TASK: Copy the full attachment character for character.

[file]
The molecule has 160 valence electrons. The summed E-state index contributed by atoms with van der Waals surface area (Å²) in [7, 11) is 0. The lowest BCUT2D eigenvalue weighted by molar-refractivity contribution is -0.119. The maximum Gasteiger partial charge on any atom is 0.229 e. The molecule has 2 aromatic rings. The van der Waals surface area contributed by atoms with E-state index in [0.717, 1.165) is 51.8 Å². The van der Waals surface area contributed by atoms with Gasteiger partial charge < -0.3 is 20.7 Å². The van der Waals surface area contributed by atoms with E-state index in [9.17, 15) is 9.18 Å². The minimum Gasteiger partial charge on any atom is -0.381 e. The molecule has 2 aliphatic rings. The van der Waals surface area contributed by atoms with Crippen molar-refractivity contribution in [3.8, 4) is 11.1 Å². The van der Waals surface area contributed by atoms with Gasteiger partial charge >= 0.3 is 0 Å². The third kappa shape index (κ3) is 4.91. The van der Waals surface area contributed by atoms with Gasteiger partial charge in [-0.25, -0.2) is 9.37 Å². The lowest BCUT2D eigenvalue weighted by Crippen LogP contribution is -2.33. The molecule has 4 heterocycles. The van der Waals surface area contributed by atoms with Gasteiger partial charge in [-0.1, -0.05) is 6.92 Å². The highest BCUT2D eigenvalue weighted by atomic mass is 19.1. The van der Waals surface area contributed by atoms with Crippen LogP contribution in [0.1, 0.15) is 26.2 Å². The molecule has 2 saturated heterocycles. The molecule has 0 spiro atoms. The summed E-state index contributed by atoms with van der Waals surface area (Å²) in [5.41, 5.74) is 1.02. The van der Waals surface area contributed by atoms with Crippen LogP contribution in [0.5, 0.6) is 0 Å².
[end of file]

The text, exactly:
The molecule has 160 valence electrons. The summed E-state index contributed by atoms with van der Waals surface area (Å²) in [7, 11) is 0. The lowest BCUT2D eigenvalue weighted by molar-refractivity contribution is -0.119. The maximum Gasteiger partial charge on any atom is 0.229 e. The molecule has 2 aromatic rings. The van der Waals surface area contributed by atoms with E-state index in [0.717, 1.165) is 51.8 Å². The van der Waals surface area contributed by atoms with Gasteiger partial charge < -0.3 is 20.7 Å². The van der Waals surface area contributed by atoms with E-state index in [9.17, 15) is 9.18 Å². The minimum Gasteiger partial charge on any atom is -0.381 e. The molecule has 2 aliphatic rings. The van der Waals surface area contributed by atoms with Crippen molar-refractivity contribution in [3.8, 4) is 11.1 Å². The van der Waals surface area contributed by atoms with Gasteiger partial charge >= 0.3 is 0 Å². The third kappa shape index (κ3) is 4.91. The van der Waals surface area contributed by atoms with Gasteiger partial charge in [-0.25, -0.2) is 9.37 Å². The lowest BCUT2D eigenvalue weighted by Crippen LogP contribution is -2.33. The molecule has 4 heterocycles. The van der Waals surface area contributed by atoms with Gasteiger partial charge in [-0.1, -0.05) is 6.92 Å². The highest BCUT2D eigenvalue weighted by atomic mass is 19.1. The van der Waals surface area contributed by atoms with Crippen LogP contribution in [0.1, 0.15) is 26.2 Å². The molecule has 2 saturated heterocycles. The molecule has 0 spiro atoms. The summed E-state index contributed by atoms with van der Waals surface area (Å²) in [5.41, 5.74) is 1.02. The van der Waals surface area contributed by atoms with Crippen LogP contribution in [0.5, 0.6) is 0 Å².